Sunday, July 21, 2024

How India can minimise the damage from OPEC+ production cuts

The Organisation of Petr​​oleum Exporting Countries and its oil-producing allies such as Russia and Azerbaijan, collectively known as OPEC+, have decided to cut oil production by 1.15 million barrels a day. Oil prices have fallen more than 6% to around $85 a barrel as a result, and are forecast by Goldman Sachs to climb to $100 a barrel, although everyone does not share that level of pessimism.

This is a blow to global growth, the fight against inflation, and financial stability. OPEC+ should, now that they have taught short-sellers a lesson, consider stepping up production so as not to kill growth and the demand for oil.

While OPEC takes the flak for higher oil prices with its publicised production cuts – the second since last October – another culprit escapes attention: US shale producers. While the global oil price crash in 2014 hurt American shale producers, who had increased output to make the US the world’s largest producer of crude, their refusal since to step up production significantly has contributed to the rise in oil prices.

The price of oil that makes shale oil production viable is generally recognised to be around $60 to $65 a barrel, which means that since oil prices recovered from their slump, the US shale oil industry has focused more on servicing shareholder returns than on stepping up production.

The World Bank’s annual publication, Global Economic Prospects, sees a lost decade ahead for the world’s developing countries, given the current economic environment of unabated inflation, high interest rates, pressure on developing country exchange rates to depreciate against the dollar (in which oil and other major commodities are denominated and debt servicing has to be carried out), and a policy-induced slowdown or outright recession in the advanced economies.

Higher oil prices tend to widen the current account deficit of countries like India, which import oil, and depreciate local currencies. To combat the resultant increase in imported inflation and to prevent further depreciation of the currency, developing country central banks feel obliged to raise their policy rates of interest. Higher rates disincentivise investment and growth. Further, increases in rates depress the value of assets held by banks, creating the potential for financial fragility.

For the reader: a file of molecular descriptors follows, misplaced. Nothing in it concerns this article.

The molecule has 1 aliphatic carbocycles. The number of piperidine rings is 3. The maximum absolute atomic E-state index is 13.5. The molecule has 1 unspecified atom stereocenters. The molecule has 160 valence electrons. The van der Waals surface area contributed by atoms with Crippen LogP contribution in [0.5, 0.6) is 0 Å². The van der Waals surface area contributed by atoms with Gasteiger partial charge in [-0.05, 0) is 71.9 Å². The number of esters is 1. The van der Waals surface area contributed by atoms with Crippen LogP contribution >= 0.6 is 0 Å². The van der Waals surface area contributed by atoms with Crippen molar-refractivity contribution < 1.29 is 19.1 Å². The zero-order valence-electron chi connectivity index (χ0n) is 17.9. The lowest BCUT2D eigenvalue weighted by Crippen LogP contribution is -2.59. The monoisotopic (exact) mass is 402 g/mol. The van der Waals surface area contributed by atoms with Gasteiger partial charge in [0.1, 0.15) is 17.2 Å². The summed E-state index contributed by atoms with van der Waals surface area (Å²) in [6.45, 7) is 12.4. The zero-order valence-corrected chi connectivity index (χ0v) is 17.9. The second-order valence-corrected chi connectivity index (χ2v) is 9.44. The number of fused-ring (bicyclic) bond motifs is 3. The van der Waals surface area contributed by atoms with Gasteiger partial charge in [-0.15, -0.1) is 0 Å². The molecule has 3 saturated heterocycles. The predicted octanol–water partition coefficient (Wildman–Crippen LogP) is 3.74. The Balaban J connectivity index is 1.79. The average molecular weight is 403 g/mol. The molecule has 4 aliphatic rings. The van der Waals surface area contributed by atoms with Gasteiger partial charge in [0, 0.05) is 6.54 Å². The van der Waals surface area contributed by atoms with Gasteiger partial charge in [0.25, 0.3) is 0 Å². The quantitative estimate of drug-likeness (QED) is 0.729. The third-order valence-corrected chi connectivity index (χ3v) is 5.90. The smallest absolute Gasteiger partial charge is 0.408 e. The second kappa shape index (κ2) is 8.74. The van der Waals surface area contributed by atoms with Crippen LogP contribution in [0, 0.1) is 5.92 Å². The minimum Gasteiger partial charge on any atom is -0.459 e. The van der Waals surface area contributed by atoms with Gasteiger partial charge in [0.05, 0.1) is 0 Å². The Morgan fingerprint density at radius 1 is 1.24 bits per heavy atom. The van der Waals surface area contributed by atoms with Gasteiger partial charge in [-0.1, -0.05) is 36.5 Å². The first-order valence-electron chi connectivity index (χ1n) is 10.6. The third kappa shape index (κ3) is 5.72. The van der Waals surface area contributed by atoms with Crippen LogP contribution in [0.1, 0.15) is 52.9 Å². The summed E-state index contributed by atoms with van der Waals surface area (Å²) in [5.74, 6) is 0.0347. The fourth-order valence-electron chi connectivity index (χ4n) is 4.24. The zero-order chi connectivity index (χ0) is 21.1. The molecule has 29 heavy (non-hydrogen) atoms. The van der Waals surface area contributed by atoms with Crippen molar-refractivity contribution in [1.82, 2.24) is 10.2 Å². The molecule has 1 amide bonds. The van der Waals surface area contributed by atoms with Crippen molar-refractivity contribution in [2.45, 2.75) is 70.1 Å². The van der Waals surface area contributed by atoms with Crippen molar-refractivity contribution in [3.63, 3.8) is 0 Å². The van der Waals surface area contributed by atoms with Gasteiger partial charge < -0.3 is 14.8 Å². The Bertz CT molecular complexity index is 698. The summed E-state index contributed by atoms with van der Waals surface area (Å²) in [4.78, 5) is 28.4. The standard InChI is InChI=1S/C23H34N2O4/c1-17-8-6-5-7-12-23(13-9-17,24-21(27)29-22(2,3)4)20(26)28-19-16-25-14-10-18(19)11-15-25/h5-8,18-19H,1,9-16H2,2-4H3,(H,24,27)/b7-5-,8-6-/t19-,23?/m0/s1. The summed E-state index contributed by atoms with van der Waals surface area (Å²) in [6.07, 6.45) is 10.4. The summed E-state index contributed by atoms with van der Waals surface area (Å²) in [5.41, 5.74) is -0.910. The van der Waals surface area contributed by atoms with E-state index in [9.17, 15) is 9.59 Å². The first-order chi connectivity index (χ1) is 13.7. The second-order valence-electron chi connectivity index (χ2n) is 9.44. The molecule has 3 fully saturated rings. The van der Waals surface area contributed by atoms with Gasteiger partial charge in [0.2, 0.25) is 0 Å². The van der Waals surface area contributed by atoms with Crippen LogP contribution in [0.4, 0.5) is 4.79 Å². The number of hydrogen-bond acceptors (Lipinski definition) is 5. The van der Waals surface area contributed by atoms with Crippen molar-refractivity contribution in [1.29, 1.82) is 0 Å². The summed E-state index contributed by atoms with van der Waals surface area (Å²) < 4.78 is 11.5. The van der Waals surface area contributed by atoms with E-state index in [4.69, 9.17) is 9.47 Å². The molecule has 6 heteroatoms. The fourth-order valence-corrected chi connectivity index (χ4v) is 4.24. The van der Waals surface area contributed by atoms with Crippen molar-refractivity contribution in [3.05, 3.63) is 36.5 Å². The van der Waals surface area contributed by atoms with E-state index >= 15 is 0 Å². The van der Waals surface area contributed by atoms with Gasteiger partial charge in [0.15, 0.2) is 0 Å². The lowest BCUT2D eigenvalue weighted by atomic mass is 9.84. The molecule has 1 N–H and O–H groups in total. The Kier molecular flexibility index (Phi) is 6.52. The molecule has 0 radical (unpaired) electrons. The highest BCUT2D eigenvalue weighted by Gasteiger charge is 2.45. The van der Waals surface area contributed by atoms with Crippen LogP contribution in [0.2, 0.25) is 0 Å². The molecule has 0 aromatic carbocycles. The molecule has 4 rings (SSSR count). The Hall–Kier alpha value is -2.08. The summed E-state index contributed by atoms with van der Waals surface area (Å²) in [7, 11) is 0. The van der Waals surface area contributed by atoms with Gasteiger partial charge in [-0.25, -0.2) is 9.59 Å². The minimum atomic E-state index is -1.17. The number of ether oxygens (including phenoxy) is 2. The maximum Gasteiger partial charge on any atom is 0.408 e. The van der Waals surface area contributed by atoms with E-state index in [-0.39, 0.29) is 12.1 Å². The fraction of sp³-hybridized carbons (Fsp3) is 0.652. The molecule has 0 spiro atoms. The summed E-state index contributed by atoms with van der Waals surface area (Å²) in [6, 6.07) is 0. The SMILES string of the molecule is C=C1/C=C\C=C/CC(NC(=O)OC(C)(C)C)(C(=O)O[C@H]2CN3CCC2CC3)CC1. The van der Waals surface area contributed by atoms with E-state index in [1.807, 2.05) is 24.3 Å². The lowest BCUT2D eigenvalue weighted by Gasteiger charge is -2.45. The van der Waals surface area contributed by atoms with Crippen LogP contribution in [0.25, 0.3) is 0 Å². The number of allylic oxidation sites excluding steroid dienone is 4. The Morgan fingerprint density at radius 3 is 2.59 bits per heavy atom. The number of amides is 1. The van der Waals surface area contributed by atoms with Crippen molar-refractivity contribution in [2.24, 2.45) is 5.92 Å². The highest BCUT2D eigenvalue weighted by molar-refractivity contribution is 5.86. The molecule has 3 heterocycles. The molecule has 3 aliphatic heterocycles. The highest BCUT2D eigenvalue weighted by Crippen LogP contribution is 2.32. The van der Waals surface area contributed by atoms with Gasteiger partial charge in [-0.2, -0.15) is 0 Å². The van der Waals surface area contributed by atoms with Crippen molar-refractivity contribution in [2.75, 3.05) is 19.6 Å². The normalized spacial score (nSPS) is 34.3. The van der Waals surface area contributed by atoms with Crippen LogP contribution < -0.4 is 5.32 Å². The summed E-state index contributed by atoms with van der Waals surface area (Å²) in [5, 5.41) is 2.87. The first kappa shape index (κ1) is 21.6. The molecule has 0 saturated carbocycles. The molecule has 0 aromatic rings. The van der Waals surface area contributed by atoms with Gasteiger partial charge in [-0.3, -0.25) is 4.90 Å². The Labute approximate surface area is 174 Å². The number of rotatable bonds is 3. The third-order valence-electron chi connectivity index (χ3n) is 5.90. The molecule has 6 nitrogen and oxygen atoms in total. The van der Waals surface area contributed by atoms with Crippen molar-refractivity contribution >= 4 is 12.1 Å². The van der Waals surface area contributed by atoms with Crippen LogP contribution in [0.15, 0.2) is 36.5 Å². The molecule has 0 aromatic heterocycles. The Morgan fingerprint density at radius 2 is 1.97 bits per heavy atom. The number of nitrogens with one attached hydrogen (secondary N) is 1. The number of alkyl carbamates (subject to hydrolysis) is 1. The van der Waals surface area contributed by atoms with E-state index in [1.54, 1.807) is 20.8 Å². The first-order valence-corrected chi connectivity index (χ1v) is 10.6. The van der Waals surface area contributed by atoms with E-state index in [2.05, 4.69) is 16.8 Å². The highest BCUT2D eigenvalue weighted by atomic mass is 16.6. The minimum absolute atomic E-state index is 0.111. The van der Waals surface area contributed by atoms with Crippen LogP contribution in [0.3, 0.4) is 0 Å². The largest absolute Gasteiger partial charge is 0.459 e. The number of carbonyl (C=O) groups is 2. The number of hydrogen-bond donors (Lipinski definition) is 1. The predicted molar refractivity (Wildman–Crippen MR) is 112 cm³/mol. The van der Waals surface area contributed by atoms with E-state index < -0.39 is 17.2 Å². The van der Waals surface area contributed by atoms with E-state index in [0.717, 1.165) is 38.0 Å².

While increasing the global supply of oil is not directly in India’s hands, it is up to New Delhi to adopt measures that would minimise the damage from higher oil prices. The government has removed the windfall gains tax on oil companies and slashed export duties on refined product exports. This is all to the good. It offers a cushion for oil companies to absorb some of the price increases without passing them on fully and immediately to consumers.

The government must refrain from trying to use the exchequer to cushion the impact on consumers. A rise in the fiscal deficit, to take on a fuel subsidy burden, would feed excess demand across the board and generalise inflation. Calibrated increases in fuel prices would moderate fuel consumption and limit the impact on prices to some extent.

In the meantime, India must step up oil imports from Russia and make efforts to upgrade more refineries to handle the Urals-grade crude coming in from there.

While the G7 has imposed a price cap of $60 a barrel on oil from Russia, this is not being enforced with any degree of rigour. It has been reported that Japan, a member of the G7, has started to import oil from Russia at a price above the prescribed limit. There are also reports that some countries pay a premium, through indirect channels, for Russian oil over the formally invoiced price. Some are even using tanker fleets that don’t avail of insurance and reinsurance from Western sources to circumvent the price cap on Russian oil exports.

Reversing the production cut by OPEC+ is one way to prevent harm to developing countries’ prospects. Another is increasing the output of American shale frackers.

A third – and the most sensible – option is to find a negotiated settlement to the hostilities in Ukraine, which would cool off oil, food and fertiliser prices. These are not mutually exclusive options but complementary ones. India must pursue all three by helping to shape public opinion around the world.

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